Although the rising indignation in America was patent to all, it was still doubtful whether the president was yet empowered by public sentiment to be implacable. He himself hesitated; for he received Bernstorff calmly soon after the note was received, and assured him, that he hoped for a way out; he added he would be willing to obstruct, or at least to oppose, Great Britain's economic campaign energetically, if submarine operations against commerce were abandoned. These concessions, made under American pressure, would be by him treated: As the beginning of a peace move, which he would lead at the head of all neutrals [Ein Anfang für eine Friedensaktion im grossen Stile welche er an der Spitze der Neutralen in die Wege leiten möchte]. While the president still hesitated, the German leaders became involved in a fierce controversy among themselves; and, for reasons that will be given later, it is certain, that the controversy, and its outcome, influenced President Wilson considerably at a critical time; it will therefore be convenient to give a particular account of what was then being agitated at Berlin.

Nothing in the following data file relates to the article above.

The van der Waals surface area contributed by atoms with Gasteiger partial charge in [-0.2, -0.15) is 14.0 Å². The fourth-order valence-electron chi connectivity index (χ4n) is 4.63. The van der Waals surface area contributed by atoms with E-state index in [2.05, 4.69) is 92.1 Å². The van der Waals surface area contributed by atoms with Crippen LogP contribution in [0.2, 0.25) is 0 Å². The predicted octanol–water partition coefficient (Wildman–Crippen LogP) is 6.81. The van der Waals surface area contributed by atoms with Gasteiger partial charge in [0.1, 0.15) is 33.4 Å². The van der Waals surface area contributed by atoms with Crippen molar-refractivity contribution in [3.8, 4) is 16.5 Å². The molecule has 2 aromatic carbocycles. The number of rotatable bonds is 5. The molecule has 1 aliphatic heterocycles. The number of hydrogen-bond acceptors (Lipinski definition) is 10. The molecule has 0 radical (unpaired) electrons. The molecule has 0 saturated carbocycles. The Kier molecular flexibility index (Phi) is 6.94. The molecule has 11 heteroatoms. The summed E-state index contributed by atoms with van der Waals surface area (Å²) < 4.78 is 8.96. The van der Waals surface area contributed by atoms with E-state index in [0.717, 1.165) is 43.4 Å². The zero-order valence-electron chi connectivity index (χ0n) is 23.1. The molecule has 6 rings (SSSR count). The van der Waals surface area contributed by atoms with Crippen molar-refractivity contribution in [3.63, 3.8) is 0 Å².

ix) The German Government modify their orders to submarine commanders

As the first German note was a mere plea for delay, the German chancellor, after despatching it, could no longer postpone assembling those councils, which alone were competent to decide what answer should eventually be given on the major issues. This was the more urgent, in that he now realised that the order, which he believed to have been issued to submarine commanders at the beginning of the month, was, in fact, being disobeyed. During the month, Danish, Norwegian, and Swedish steamers were sunk without warning, notwithstanding that the German foreign office had given the American authorities a solemn assurance, that neutral shipping was being spared: all this was, moreover, being done while the American consuls in Germany were preparing to evacuate American residents in Germany, and were feverishly collecting their addresses.